# Two point calibration; 8/16 bit MCU; complex operation

Discussion in 'Embedded Systems and Microcontrollers' started by aamirali, Sep 8, 2014.

1. ### aamirali Thread Starter Member

Feb 2, 2012
415
1
1. I have to measure voltage in 8/16 bit MCU & have to do its calibration also.
I have selected 2 point calibration as it corrects both gain & offset error.

2. Voltage to measure = 0-5V.
Let measured at two pint: Vm1 & Vm2
Let actual volatge at those point = Vo1 & Vo2

Gain error = (Vm2-Vm1)/ (Vo1-Vo2)
offset error = Vm1 - (gain_error * Vo1)

3. Problem is this involves complex math & generally goes to float. Now using float operation on 8/16 bit MCU is very intensive.

Queries:
1. Is there any better method for which I don't have to do such float calculation. If yes any example code?

2. If no to 1, can above method be made less operation intensive like by fixed point math. If yes any example code

2. ### NorthGuy Active Member

Jun 28, 2014
611
121
Is it self-calibrating, or you're doing the calibration once, do calculation outside MCU, and then program MCU to only do "reading = ..."?

3. ### MrChips Moderator

Oct 2, 2009
12,624
3,451
I never use floating-point for such simple calculations.

For example, I can convert from degrees C to F and F to C to two decimal places without having to resort to floating point.

4. ### aamirali Thread Starter Member

Feb 2, 2012
415
1
@NorthGuy : I have to do calibartion whenever user want t. So have to store values in MCU

@MrChips : Can you give one example

5. ### NorthGuy Active Member

Jun 28, 2014
611
121
For the calibration, you must do division, but even if done in MCU it is not done very often. "User" cannot want it at 10kHz, right? No need to optimize that part.

For your main fomula, you pre-calculate:

k = 65536/gain_error;

Then you do

(>>16 is the same as /65536 but is really fast)

Multiplication is way faster than division, so it'll be efficient.

Measure voltage in mV. Integers will give you enough resolution.

You will need to find a correct sze for your varibales so that it doesn't overflow.

6. ### MrChips Moderator

Oct 2, 2009
12,624
3,451
Give me your two calibration points and I will show you how to do it.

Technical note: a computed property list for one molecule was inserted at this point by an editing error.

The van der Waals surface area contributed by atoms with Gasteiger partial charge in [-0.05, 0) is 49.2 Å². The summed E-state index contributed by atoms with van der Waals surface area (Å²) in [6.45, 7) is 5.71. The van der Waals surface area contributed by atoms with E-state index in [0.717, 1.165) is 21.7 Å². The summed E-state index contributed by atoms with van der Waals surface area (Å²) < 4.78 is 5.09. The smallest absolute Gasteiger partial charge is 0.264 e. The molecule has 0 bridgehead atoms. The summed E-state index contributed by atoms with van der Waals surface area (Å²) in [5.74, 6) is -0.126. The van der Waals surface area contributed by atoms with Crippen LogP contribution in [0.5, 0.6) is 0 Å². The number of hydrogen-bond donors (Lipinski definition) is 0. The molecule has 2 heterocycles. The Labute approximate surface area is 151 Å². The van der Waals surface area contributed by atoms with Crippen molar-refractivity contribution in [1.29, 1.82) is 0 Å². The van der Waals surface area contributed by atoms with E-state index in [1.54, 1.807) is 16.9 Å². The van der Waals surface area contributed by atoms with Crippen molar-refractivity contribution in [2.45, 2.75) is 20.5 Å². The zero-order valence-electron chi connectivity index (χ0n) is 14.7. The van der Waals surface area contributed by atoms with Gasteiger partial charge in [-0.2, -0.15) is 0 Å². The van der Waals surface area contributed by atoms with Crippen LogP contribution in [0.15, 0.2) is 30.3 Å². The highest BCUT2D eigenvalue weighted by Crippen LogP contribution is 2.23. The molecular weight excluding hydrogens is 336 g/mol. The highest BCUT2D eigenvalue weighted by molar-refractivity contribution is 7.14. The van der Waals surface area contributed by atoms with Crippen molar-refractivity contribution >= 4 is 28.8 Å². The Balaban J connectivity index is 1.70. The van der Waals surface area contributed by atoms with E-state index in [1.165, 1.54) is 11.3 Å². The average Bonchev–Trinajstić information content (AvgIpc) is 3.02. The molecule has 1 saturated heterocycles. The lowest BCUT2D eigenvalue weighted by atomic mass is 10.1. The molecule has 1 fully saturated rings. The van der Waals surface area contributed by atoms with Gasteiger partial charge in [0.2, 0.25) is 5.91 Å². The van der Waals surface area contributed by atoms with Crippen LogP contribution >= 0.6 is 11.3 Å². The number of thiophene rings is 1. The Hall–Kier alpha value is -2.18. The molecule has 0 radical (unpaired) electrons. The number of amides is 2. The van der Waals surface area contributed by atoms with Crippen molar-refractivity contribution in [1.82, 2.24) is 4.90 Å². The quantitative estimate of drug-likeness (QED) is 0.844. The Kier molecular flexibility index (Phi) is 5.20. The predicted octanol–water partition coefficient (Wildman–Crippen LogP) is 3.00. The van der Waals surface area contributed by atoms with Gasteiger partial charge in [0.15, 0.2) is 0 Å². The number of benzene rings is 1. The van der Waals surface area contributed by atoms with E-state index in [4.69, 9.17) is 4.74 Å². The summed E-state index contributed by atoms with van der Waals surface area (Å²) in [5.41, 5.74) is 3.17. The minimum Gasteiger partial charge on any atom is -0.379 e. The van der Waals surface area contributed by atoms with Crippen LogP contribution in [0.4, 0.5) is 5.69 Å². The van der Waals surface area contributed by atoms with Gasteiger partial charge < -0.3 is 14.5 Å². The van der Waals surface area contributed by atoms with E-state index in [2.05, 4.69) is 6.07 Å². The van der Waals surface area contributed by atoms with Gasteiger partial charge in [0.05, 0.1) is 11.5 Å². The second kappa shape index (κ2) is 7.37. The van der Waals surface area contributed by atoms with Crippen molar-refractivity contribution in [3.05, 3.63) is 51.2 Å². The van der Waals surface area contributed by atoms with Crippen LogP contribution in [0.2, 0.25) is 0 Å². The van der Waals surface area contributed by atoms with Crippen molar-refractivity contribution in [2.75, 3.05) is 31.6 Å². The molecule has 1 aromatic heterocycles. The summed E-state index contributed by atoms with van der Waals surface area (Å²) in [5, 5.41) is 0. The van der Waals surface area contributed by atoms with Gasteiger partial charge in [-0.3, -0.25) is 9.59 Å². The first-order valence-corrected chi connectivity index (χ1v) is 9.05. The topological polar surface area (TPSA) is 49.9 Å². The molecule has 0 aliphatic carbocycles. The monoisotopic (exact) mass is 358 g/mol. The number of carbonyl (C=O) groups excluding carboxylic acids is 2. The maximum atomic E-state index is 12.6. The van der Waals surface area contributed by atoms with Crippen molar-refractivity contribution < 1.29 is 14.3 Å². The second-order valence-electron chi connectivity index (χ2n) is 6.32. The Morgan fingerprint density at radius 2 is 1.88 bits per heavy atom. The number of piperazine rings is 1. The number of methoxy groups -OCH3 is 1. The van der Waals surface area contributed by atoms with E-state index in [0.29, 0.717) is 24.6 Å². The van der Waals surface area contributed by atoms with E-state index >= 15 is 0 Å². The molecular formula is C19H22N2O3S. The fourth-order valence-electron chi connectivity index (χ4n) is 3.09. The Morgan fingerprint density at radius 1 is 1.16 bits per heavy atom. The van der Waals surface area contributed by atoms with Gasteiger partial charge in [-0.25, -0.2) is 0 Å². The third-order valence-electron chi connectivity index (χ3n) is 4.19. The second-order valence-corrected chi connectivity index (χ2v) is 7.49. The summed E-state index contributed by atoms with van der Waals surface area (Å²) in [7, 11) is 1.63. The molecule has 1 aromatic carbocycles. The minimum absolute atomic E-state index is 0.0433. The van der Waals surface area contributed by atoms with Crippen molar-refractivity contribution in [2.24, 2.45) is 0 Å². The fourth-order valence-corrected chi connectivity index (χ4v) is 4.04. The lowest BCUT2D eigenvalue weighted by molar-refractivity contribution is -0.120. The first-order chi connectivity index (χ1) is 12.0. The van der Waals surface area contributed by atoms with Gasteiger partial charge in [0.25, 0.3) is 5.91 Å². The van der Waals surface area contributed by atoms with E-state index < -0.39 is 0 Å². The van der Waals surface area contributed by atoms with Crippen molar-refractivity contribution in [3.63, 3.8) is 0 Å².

7. ### aamirali Thread Starter Member

Feb 2, 2012
415
1
@MrChips :

Done calibration at two pints 0.5V & 4.5V

Vm = 0.41V , 4.7V
Vo = .5V , 4.5V

So offset error = -0.12625
gain error = 1.0725

Edit: adc is 10 bit. Vref = 5V. Measurable range = 0-5V

Last edited: Sep 9, 2014
8. ### MrChips Moderator

Oct 2, 2009
12,624
3,451
What are you actually trying to do?
Is your software doing a floating point conversion and then displaying voltage as in a digital voltmeter?

9. ### aamirali Thread Starter Member

Feb 2, 2012
415
1
@MrChips :

1. actually I wanted to show how much voltage value I get when I apply 0.5v & 4.5V. It code i have only 10 bit adc data
2. Below are actual digital values which i get
3. V0 = 0.5V , digital data I get = 84
4. V0= 4.5V , digital data I get = 962

Now I have to apply offset error & gain error.

10. ### MrChips Moderator

Oct 2, 2009
12,624
3,451
I still do not understand what you are doing.
Forget about gain and offset error for now. I understand that and how to calculate the correct results.
What are you using to show the result?
What numbers do you want to display?

11. ### aamirali Thread Starter Member

Feb 2, 2012
415
1
1. I have measured the voltage 0-5V.
2. Since adc have offset & gain errors, I have to adjust them, before sending the final data over uart to PC.
I cannot put the error data to PC. Since user may connect the board I made to any PC. So have to calculate & store error correction values in MCU only.
3. As shown in previous post, calculating these errors, include float.

12. ### MrChips Moderator

Oct 2, 2009
12,624
3,451
There is no need to do floating point arithmetic or to transmit fractional decimals to a PC.
You can simplify the data transmission by sending data scaled to 0-500 or 0-1023.

I will assume that your calibration points are fixed at 0.5V and 4.5V.

Suppose the ADC recorded value at 0.5V input is x1.
Suppose the ADC recoded value at 4.5V input is x2.

We will scale the voltages by 100.

Then the slope m = (450 - 50)/(x2-x1) = 400/(x2 - x1)
Don't perform the calculation yet. Simply record the difference dx = x2 - x1
Hence the slope m = 400/dx

The intercept c = 50 - m*x1

Hence any ADC value x is corrected to value y given by

y = m*x + c

y = m*x + 50 - m*x1

y = m*(x - x1) + 50

y = (x-x1)*400/dx + 50

This reduces to one multiplication and one division using integer arithmetic.